About this time last year, I noted that the statutory rate of interest on Tennessee judgments was continuing to increase. At the time, the rate was 6.25%.
After bumping up to 6.5% in January 2018, it has now risen again to 7.0% (effective July 1, 2018).
As you’ll recall from my post in February 2013, Tennessee switched from a flat-rate of 10% to a variable rate under the (then) new version of Tenn. Code Ann. § 47-14-121.
As a creditor, this is great news. As a creditor lawyer, it’s kind of a pain in the neck.
Now, when I’m asked to prepare a payoff, I have to check the Tennessee Administrative Office of the Courts website to see what the applicable rate is. Then, for any increases or decreases, I have to adjust my math for that time period.
A few weeks ago, I got a call from a lawyer who was staring at a Judgment submitted by opposing counsel. The Judgment provided for post-judgment interest at 10%, which immediately made the lawyer think: Didn’t they lower the post-judgment interest rate in Tennessee? (They did ).
But, this Judgment recited that the underlying note provided for interest at the “maximum rate allowed under law,” which the Judgment defined as 10%, pursuant to Tenn. Code Ann. § 47-14-103.
That statute, titled “Maximum Rate of Interest,” provides:
Except as otherwise expressly provided by this chapter or by other statutes, the maximum effective rates of interest are as follows:
(1) For all transactions in which other statutes fix a maximum effective rate of interest for particular categories of creditors, lenders, or transactions, the rate so fixed;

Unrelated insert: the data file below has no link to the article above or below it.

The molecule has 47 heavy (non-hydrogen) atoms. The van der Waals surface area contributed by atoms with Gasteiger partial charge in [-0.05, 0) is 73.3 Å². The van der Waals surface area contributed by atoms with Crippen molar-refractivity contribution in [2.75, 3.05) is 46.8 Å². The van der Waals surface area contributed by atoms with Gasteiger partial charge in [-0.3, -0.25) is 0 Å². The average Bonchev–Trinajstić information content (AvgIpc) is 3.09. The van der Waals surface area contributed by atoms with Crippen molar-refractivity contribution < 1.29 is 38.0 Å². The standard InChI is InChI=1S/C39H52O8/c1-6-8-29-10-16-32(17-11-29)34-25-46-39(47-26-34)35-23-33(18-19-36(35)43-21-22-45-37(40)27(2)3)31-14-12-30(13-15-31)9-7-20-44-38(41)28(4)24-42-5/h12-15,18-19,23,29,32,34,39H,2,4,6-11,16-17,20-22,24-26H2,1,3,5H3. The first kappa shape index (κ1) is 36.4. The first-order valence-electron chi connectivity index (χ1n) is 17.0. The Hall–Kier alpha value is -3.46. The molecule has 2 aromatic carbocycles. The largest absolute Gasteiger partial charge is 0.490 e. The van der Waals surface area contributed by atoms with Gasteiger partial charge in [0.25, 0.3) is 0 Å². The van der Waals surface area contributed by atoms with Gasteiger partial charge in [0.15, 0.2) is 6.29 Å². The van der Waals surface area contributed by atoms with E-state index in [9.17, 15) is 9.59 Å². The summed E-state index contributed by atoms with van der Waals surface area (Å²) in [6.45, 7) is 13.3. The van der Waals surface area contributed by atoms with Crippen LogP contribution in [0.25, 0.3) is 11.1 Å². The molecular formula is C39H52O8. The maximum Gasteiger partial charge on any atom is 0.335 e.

(2) For all written contracts, including obligations issued by or on behalf of the state of Tennessee, any county, municipality, or district in the state, or any agency, authority, branch, bureau, commission, corporation, department, or instrumentality thereof, signed by the party to be charged, and not subject to subdivision (1), the applicable formula rate; and
(3) For all other transactions, ten percent (10%) per annum.
So, the Judgment creditor apparently reasoned, 10% was the “cap” to the interest rate, where the note didn’t expressly state a maximum rate in numerical form. This was the basic holding in a 2005 case, McNeil v. Nofal, 185 S.W.3d 402, 414 (Tenn. Ct. App. 2005).
I haven’t seen this particular issue before. I think it’s incorrect. My stance is that subpart (1) to the statute protects banks who are proceeding on a promissory note. The full reasoning is laid out in a 2008 case, Foster Bus. Park, LLC v. J & B Inv., LLC, 269 S.W.3d 50, 55 (Tenn. Ct. App. 2008).
But, long story short, lawyers make money when there’s a split of authority that leaves a little crack in the door for creative arguments. And this statute and the 2005 case open the door a little bit.
At the end of all this, my primary surprise was that the creditor’s lawyer was effectively conceding the issue by self-imposing a 10% cap. When in doubt (and assuming you represent the bank), I vote for the 24% rate of interest.